Sisi’s Grand Transfiguration Project

Summary: a mega-tourism hub in the South Sinai town of Saint Catherine threatens the local Bedouin population, the environment and an ancient monastery that is a UNESCO world heritage site. 

We thank Amelia Smith for today’s newsletter. Amelia is a London-based journalist and author who works closely with communities facing the most serious challenges within the UK, Egypt, Syria and the MENA region. She has edited two non-fiction books about Egypt and the Arab Spring and interviewed scores of political prisoners and their families. She is author of the novel Behind the Sun. amelia-smith.com 

Two years ago, Egyptian authorities sent kids to capture stray dogs living around Saint Catherine’s Protectorate and told them they would be put into a fenced gate next to the checkpoint. “Instead, they made a hole and buried the dogs,” one Sinai resident told me. “Half of them alive.”

As world leaders gathered in the Sinai Peninsula for Cop27, Egyptian authorities once again offered 500 Egyptian pounds for dogs from Saint Catherine’s Monastery to be removed. It was part of a mass cleanup as the government of President Abdel Fattah el-Sisi presses ahead with the Grand Transfiguration Project, a mega-tourism hub it is building in this peaceful retreat which will encompass five-star hotels, a restaurant, shopping bazaars, a visitor’s centre and more.

Whilst the government has boasted about development projects like this across the country, locals and rights groups have raised serious concerns that it is destroying the ancient heritage and natural environment of the area.

Saint Catherine’s Protectorate is an Egyptian national park in South Sinai and home to Jabal Musa, Mount Sinai, where Moses is said to have received the ten commandments. Also of key significance is the 1,400-year-old Saint Catherine’s Monastery, which was granted world heritage status by UNESCO in 2002.  Sitting at the foot of Jabal Musa, it is the oldest continuously operating Christian monastery in the world.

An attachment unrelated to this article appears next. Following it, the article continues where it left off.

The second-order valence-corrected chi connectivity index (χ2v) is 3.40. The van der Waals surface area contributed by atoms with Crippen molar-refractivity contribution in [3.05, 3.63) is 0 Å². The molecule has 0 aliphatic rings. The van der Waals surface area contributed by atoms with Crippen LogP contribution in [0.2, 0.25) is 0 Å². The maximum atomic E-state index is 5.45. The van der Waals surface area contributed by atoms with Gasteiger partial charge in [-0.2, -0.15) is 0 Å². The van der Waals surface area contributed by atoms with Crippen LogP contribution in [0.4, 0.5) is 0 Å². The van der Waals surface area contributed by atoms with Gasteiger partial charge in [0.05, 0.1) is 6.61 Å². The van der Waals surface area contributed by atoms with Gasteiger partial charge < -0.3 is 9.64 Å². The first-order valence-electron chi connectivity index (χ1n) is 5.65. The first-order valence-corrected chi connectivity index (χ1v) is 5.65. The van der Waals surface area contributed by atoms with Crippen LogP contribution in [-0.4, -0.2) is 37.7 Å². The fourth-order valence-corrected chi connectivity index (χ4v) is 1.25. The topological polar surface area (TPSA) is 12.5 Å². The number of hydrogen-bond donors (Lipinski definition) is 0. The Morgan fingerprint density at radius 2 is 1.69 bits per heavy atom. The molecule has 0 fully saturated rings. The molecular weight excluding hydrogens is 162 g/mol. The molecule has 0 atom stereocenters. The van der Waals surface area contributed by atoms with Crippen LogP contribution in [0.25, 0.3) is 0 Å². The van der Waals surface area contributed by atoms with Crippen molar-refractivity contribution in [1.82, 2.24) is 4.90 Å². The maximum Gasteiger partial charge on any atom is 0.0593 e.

The Ladder of Divine Ascent Saint Catherine's Monastery, Mount Sinai
The Ladder of Divine Ascent, a late-12th-century Christian icon at Saint Catherine’s Monastery, Mount Sinai

Saint Catherine’s is roughly 50 miles from where the Cop27 conference draws to a conclusion on Friday, and whilst a delegation from the summit visited, it’s unlikely they were told what’s really happening here as the Egyptian government has tried to conceal its environmental record through an extended crackdown on free speech.

The project has scarred the village and destroyed its natural beauty, locals tell me. Whilst traditionally buildings have been constructed with local rocks, the rocks being used now are brought in from other parts of the country and don’t match the colour of the dramatic mountain range South Sinai is famous for.

As one local told me: “We are adding concrete boxes to the mountains, thinking that by doing this we will look more civilised to the world. We are somehow ashamed of the project.”

The local Bedouin population, many of whom work as mountain guides and offer their own traditional guesthouse experience to visitors, will now look out onto five-star accommodation for wealthy tourists – a project that will seriously threaten their way of life.